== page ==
• consider using relative links; this is a bit controversial, because they are more difficult to get right and tend to break, but once setup correctly, they allow to migrate entire sites really easily (also, replacing URLs would break the signatures should you decide to use them);

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                        Thanks, these are pretty interesting suggestions, and I’ve thought about some of these.

                        If it’s not a dynamic website, doing something like alert(document.lastModified) might help the user retrieve the date of the last revision. Putting it explicitly on the website could make sense in many cases, but I also imagine some cases where the author doesn’t want it (like a restaurant website, where visitors might think, rightly or wrongly, that the restaurant is out of date if it doesn’t keep updating its page).

                        UUID/signature – I imagine it’d be uncommon for someone has the UUID but not the website saved. But to both of these comments, I feel that generally you’re thinking of a use case where a website remains static and we need to preserve that copy, but I’m thinking of use cases where websites should be continuously updated over time. I’m okay with older content being revised and not having the previous edits (if they don’t use the quick-backup scheme I mentioned), if the upside is that there is less overhead to updating the website.

                        Relative links are fine, but in my opinion, putting the other content on the single page and using skip page navigation like “#references” would be a bit more maintainable.

                        I like the idea of having a .md version of each .html page (though as I note, I think just writing out the html/css is preferred). But an .md is a better version of “view source” if the html is generated.

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                          If it’s not a dynamic website, doing something like alert(document.lastModified) might help the user retrieve the date of the last revision.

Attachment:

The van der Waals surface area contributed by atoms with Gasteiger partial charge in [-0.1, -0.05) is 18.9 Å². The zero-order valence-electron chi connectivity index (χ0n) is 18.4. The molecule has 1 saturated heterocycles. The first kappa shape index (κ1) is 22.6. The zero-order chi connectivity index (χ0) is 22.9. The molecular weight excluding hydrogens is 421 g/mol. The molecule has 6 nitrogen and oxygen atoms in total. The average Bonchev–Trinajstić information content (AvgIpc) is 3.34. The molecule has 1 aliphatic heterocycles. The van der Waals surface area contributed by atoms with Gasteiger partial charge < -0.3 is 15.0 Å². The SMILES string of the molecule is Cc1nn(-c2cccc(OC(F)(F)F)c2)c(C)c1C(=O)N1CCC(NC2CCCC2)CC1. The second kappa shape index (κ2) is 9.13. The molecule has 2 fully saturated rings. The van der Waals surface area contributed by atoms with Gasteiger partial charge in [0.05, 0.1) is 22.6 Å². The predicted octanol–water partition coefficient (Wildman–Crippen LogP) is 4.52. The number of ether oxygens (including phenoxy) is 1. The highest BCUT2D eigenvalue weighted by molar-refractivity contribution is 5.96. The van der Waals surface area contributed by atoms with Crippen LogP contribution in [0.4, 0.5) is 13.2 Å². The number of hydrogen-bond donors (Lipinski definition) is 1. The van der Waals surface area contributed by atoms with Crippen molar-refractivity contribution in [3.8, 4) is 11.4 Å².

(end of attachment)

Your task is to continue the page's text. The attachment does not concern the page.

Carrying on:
I didn’t know of this, thanks. I’d still prefer to see date on the page, though. Filesystem attributes are not always entirely reliable or semantically meaningful.

                          I also imagine some cases where the author doesn’t want it (like a restaurant website, where visitors might think, rightly or wrongly, that the restaurant is out of date if it doesn’t keep updating its page).

                          Of course. I was mostly concerned about blog posts and articles. I hate when I encounter an undated article. Sometimes, the date itself tells half the story.

                          If restaurants had websites that were designed to last, that wouldn’t hurt, but I would mostly appreciated it for an improved UX (incl. lower CPU usage and potentially a better parsability) instead of longevity per se.

                          UUID/signature – I imagine it’d be uncommon for someone has the UUID but not the website saved.

                          I was thinking in terms of references (bibliography). Books are referenced by ISBN. For online content, we currently only have URLs. But URL is necessarily tied to a single server (or datacenter) which just happens to be serving that particular content. This creates a centralization and once that technical infrastructure collapses, the URL is only good for feeding into archive.org. It would be rather unfortunate to read a paper that references a book “that you can borrow from the guy with the black cape who is seen on the local market every second Tuesday from around 7 am to 9 am”.

                          Linking to a concrete website is fine, but providing UUID in the bibliography would be even better, because users have the option to copy-paste it into a search engine and try to find a mirror.

                          In conjunction with digital signatures and hashes, readers would be able to assert they read the same copy, or a modified copy, but at least written (signed) by the same person that wrote the original linked paper.

                          I’ll write about it more in the near future.

                          Relative links are fine, but in my opinion, putting the other content on the single page and using skip page navigation like “#references” would be a bit more maintainable.

                          There are also images and stylesheets. Also, I was thinking of entire blogs rather than single documents.

                          though as I note, I think just writing out the html/css is preferred